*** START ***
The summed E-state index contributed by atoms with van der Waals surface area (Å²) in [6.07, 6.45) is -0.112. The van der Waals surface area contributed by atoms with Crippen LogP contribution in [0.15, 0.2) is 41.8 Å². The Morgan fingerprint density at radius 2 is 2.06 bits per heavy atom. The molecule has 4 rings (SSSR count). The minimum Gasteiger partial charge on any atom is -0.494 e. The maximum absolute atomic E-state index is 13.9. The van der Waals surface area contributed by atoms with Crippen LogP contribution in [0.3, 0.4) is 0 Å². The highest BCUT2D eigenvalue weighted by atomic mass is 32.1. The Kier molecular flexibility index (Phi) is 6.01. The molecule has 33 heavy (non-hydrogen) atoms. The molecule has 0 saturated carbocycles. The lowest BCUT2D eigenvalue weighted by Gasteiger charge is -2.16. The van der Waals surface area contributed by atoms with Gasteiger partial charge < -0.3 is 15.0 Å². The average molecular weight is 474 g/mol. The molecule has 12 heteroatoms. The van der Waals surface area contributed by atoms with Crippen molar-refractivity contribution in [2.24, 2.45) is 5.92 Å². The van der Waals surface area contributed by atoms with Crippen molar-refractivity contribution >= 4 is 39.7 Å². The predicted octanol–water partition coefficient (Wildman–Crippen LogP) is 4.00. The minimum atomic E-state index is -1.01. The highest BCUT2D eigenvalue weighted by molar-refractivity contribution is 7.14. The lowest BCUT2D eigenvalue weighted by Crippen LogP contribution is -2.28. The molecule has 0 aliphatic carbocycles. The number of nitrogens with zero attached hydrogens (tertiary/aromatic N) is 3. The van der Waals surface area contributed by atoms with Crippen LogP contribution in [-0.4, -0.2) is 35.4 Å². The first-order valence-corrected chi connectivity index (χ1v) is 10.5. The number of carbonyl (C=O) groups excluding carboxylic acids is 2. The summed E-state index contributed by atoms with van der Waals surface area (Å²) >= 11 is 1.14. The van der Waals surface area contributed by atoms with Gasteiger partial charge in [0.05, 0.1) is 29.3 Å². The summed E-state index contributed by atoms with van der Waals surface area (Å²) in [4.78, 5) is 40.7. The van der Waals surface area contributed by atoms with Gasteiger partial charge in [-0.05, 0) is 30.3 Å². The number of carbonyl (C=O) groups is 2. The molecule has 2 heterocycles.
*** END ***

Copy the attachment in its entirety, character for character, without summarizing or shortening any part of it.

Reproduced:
The summed E-state index contributed by atoms with van der Waals surface area (Å²) in [6.07, 6.45) is -0.112. The van der Waals surface area contributed by atoms with Crippen LogP contribution in [0.15, 0.2) is 41.8 Å². The Morgan fingerprint density at radius 2 is 2.06 bits per heavy atom. The molecule has 4 rings (SSSR count). The minimum Gasteiger partial charge on any atom is -0.494 e. The maximum absolute atomic E-state index is 13.9. The van der Waals surface area contributed by atoms with Crippen LogP contribution in [0.3, 0.4) is 0 Å². The highest BCUT2D eigenvalue weighted by atomic mass is 32.1. The Kier molecular flexibility index (Phi) is 6.01. The molecule has 33 heavy (non-hydrogen) atoms. The molecule has 0 saturated carbocycles. The lowest BCUT2D eigenvalue weighted by Gasteiger charge is -2.16. The van der Waals surface area contributed by atoms with Gasteiger partial charge < -0.3 is 15.0 Å². The average molecular weight is 474 g/mol. The molecule has 12 heteroatoms. The van der Waals surface area contributed by atoms with Crippen molar-refractivity contribution in [2.24, 2.45) is 5.92 Å². The van der Waals surface area contributed by atoms with Crippen molar-refractivity contribution >= 4 is 39.7 Å². The predicted octanol–water partition coefficient (Wildman–Crippen LogP) is 4.00. The minimum atomic E-state index is -1.01. The highest BCUT2D eigenvalue weighted by molar-refractivity contribution is 7.14. The lowest BCUT2D eigenvalue weighted by Crippen LogP contribution is -2.28. The molecule has 0 aliphatic carbocycles. The number of nitrogens with zero attached hydrogens (tertiary/aromatic N) is 3. The van der Waals surface area contributed by atoms with Crippen LogP contribution in [-0.4, -0.2) is 35.4 Å². The first-order valence-corrected chi connectivity index (χ1v) is 10.5. The number of carbonyl (C=O) groups excluding carboxylic acids is 2. The summed E-state index contributed by atoms with van der Waals surface area (Å²) >= 11 is 1.14. The van der Waals surface area contributed by atoms with Gasteiger partial charge in [0.05, 0.1) is 29.3 Å². The summed E-state index contributed by atoms with van der Waals surface area (Å²) in [4.78, 5) is 40.7. The van der Waals surface area contributed by atoms with Gasteiger partial charge in [-0.05, 0) is 30.3 Å². The number of carbonyl (C=O) groups is 2. The molecule has 2 heterocycles.